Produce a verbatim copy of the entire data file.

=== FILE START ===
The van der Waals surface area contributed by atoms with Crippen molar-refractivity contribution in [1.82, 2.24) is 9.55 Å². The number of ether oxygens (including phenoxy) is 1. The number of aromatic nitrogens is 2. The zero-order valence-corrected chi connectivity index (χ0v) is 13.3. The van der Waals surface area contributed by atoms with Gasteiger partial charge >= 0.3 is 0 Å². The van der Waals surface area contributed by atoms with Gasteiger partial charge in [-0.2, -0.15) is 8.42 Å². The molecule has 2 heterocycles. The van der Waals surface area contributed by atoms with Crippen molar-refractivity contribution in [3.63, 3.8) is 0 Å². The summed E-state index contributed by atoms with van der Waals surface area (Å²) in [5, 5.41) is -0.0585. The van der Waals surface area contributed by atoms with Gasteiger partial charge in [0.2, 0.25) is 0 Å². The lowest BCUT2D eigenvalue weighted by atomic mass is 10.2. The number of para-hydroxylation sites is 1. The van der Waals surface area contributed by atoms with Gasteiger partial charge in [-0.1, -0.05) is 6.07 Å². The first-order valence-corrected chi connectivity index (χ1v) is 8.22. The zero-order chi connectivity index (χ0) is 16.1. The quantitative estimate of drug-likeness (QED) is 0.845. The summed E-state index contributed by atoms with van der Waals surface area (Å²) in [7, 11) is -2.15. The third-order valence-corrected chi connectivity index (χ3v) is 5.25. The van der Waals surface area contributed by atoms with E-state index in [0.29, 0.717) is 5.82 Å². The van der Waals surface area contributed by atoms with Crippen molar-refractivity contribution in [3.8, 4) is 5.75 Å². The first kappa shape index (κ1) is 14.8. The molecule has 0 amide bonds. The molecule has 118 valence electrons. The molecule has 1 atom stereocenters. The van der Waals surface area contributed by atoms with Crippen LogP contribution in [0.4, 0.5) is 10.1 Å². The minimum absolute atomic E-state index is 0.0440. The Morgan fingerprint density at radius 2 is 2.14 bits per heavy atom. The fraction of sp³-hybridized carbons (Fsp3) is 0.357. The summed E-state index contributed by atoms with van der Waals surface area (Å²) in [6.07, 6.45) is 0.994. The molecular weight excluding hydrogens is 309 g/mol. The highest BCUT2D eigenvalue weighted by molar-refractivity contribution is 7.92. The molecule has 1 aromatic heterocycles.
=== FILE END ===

The van der Waals surface area contributed by atoms with Crippen molar-refractivity contribution in [1.82, 2.24) is 9.55 Å². The number of ether oxygens (including phenoxy) is 1. The number of aromatic nitrogens is 2. The zero-order valence-corrected chi connectivity index (χ0v) is 13.3. The van der Waals surface area contributed by atoms with Gasteiger partial charge >= 0.3 is 0 Å². The van der Waals surface area contributed by atoms with Gasteiger partial charge in [-0.2, -0.15) is 8.42 Å². The molecule has 2 heterocycles. The van der Waals surface area contributed by atoms with Crippen molar-refractivity contribution in [3.63, 3.8) is 0 Å². The summed E-state index contributed by atoms with van der Waals surface area (Å²) in [5, 5.41) is -0.0585. The van der Waals surface area contributed by atoms with Gasteiger partial charge in [0.2, 0.25) is 0 Å². The lowest BCUT2D eigenvalue weighted by atomic mass is 10.2. The number of para-hydroxylation sites is 1. The van der Waals surface area contributed by atoms with Gasteiger partial charge in [-0.1, -0.05) is 6.07 Å². The first-order valence-corrected chi connectivity index (χ1v) is 8.22. The zero-order chi connectivity index (χ0) is 16.1. The quantitative estimate of drug-likeness (QED) is 0.845. The summed E-state index contributed by atoms with van der Waals surface area (Å²) in [7, 11) is -2.15. The third-order valence-corrected chi connectivity index (χ3v) is 5.25. The van der Waals surface area contributed by atoms with E-state index in [0.29, 0.717) is 5.82 Å². The van der Waals surface area contributed by atoms with Crippen molar-refractivity contribution in [3.8, 4) is 5.75 Å². The first kappa shape index (κ1) is 14.8. The molecule has 0 amide bonds. The molecule has 118 valence electrons. The molecule has 1 atom stereocenters. The van der Waals surface area contributed by atoms with Crippen LogP contribution in [0.4, 0.5) is 10.1 Å². The minimum absolute atomic E-state index is 0.0440. The Morgan fingerprint density at radius 2 is 2.14 bits per heavy atom. The fraction of sp³-hybridized carbons (Fsp3) is 0.357. The summed E-state index contributed by atoms with van der Waals surface area (Å²) in [6.07, 6.45) is 0.994. The molecular weight excluding hydrogens is 309 g/mol. The highest BCUT2D eigenvalue weighted by molar-refractivity contribution is 7.92. The molecule has 1 aromatic heterocycles.